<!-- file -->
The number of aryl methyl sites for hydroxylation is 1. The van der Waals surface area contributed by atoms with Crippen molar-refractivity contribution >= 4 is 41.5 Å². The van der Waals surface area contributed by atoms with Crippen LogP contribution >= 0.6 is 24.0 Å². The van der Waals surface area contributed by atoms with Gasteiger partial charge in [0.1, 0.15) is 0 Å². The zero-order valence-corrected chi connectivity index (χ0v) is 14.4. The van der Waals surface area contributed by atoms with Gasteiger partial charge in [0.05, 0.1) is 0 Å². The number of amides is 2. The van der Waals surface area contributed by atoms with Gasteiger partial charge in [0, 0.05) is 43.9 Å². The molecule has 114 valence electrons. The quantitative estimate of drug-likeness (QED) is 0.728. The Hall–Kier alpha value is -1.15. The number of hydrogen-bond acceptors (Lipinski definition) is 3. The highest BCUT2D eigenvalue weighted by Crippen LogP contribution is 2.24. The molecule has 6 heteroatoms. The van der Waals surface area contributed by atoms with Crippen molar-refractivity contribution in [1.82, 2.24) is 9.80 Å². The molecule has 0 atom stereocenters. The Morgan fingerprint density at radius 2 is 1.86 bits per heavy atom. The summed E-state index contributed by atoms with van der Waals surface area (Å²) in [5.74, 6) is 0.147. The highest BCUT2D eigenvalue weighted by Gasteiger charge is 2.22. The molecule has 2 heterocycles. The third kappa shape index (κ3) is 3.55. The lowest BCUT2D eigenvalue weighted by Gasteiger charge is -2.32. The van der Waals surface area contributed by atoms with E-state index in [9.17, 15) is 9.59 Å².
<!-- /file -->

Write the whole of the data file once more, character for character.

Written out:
The number of aryl methyl sites for hydroxylation is 1. The van der Waals surface area contributed by atoms with Crippen molar-refractivity contribution >= 4 is 41.5 Å². The van der Waals surface area contributed by atoms with Crippen LogP contribution >= 0.6 is 24.0 Å². The van der Waals surface area contributed by atoms with Gasteiger partial charge in [0.1, 0.15) is 0 Å². The zero-order valence-corrected chi connectivity index (χ0v) is 14.4. The van der Waals surface area contributed by atoms with Gasteiger partial charge in [0.05, 0.1) is 0 Å². The number of amides is 2. The van der Waals surface area contributed by atoms with Gasteiger partial charge in [0, 0.05) is 43.9 Å². The molecule has 114 valence electrons. The quantitative estimate of drug-likeness (QED) is 0.728. The Hall–Kier alpha value is -1.15. The number of hydrogen-bond acceptors (Lipinski definition) is 3. The highest BCUT2D eigenvalue weighted by Crippen LogP contribution is 2.24. The molecule has 6 heteroatoms. The van der Waals surface area contributed by atoms with Crippen molar-refractivity contribution in [1.82, 2.24) is 9.80 Å². The molecule has 0 atom stereocenters. The Morgan fingerprint density at radius 2 is 1.86 bits per heavy atom. The summed E-state index contributed by atoms with van der Waals surface area (Å²) in [5.74, 6) is 0.147. The highest BCUT2D eigenvalue weighted by Gasteiger charge is 2.22. The molecule has 2 heterocycles. The third kappa shape index (κ3) is 3.55. The lowest BCUT2D eigenvalue weighted by Gasteiger charge is -2.32. The van der Waals surface area contributed by atoms with E-state index in [9.17, 15) is 9.59 Å².